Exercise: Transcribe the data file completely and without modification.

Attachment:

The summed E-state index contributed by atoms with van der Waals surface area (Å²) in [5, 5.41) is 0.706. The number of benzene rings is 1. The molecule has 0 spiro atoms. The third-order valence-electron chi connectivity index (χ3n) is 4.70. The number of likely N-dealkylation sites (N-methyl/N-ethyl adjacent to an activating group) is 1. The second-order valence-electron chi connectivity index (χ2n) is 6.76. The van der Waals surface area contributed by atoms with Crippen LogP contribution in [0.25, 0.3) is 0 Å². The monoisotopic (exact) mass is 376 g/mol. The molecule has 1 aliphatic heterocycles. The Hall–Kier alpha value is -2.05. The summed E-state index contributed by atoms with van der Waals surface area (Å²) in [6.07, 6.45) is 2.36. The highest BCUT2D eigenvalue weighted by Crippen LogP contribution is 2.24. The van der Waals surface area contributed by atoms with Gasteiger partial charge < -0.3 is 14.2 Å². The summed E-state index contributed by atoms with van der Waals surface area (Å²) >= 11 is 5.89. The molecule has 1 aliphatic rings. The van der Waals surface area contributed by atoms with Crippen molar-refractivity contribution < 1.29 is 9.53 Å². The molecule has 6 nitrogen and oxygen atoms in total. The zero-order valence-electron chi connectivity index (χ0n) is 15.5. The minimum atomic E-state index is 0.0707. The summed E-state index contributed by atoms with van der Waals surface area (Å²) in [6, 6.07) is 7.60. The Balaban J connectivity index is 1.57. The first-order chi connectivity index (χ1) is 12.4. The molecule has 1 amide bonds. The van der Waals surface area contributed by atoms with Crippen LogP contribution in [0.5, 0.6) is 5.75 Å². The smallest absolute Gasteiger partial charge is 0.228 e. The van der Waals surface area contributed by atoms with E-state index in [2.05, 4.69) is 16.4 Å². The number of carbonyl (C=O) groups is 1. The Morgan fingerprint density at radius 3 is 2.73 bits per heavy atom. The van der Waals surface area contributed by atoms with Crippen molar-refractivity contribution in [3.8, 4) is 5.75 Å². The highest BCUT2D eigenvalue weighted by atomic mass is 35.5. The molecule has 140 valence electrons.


The summed E-state index contributed by atoms with van der Waals surface area (Å²) in [5, 5.41) is 0.706. The number of benzene rings is 1. The molecule has 0 spiro atoms. The third-order valence-electron chi connectivity index (χ3n) is 4.70. The number of likely N-dealkylation sites (N-methyl/N-ethyl adjacent to an activating group) is 1. The second-order valence-electron chi connectivity index (χ2n) is 6.76. The van der Waals surface area contributed by atoms with Crippen LogP contribution in [0.25, 0.3) is 0 Å². The monoisotopic (exact) mass is 376 g/mol. The molecule has 1 aliphatic heterocycles. The Hall–Kier alpha value is -2.05. The summed E-state index contributed by atoms with van der Waals surface area (Å²) in [6.07, 6.45) is 2.36. The highest BCUT2D eigenvalue weighted by Crippen LogP contribution is 2.24. The van der Waals surface area contributed by atoms with Gasteiger partial charge < -0.3 is 14.2 Å². The summed E-state index contributed by atoms with van der Waals surface area (Å²) >= 11 is 5.89. The molecule has 1 aliphatic rings. The van der Waals surface area contributed by atoms with Crippen molar-refractivity contribution < 1.29 is 9.53 Å². The molecule has 6 nitrogen and oxygen atoms in total. The zero-order valence-electron chi connectivity index (χ0n) is 15.5. The minimum atomic E-state index is 0.0707. The summed E-state index contributed by atoms with van der Waals surface area (Å²) in [6, 6.07) is 7.60. The Balaban J connectivity index is 1.57. The first-order chi connectivity index (χ1) is 12.4. The molecule has 1 amide bonds. The van der Waals surface area contributed by atoms with Crippen LogP contribution in [0.5, 0.6) is 5.75 Å². The smallest absolute Gasteiger partial charge is 0.228 e. The van der Waals surface area contributed by atoms with E-state index in [2.05, 4.69) is 16.4 Å². The number of carbonyl (C=O) groups is 1. The Morgan fingerprint density at radius 3 is 2.73 bits per heavy atom. The van der Waals surface area contributed by atoms with Crippen molar-refractivity contribution in [3.8, 4) is 5.75 Å². The highest BCUT2D eigenvalue weighted by atomic mass is 35.5. The molecule has 140 valence electrons.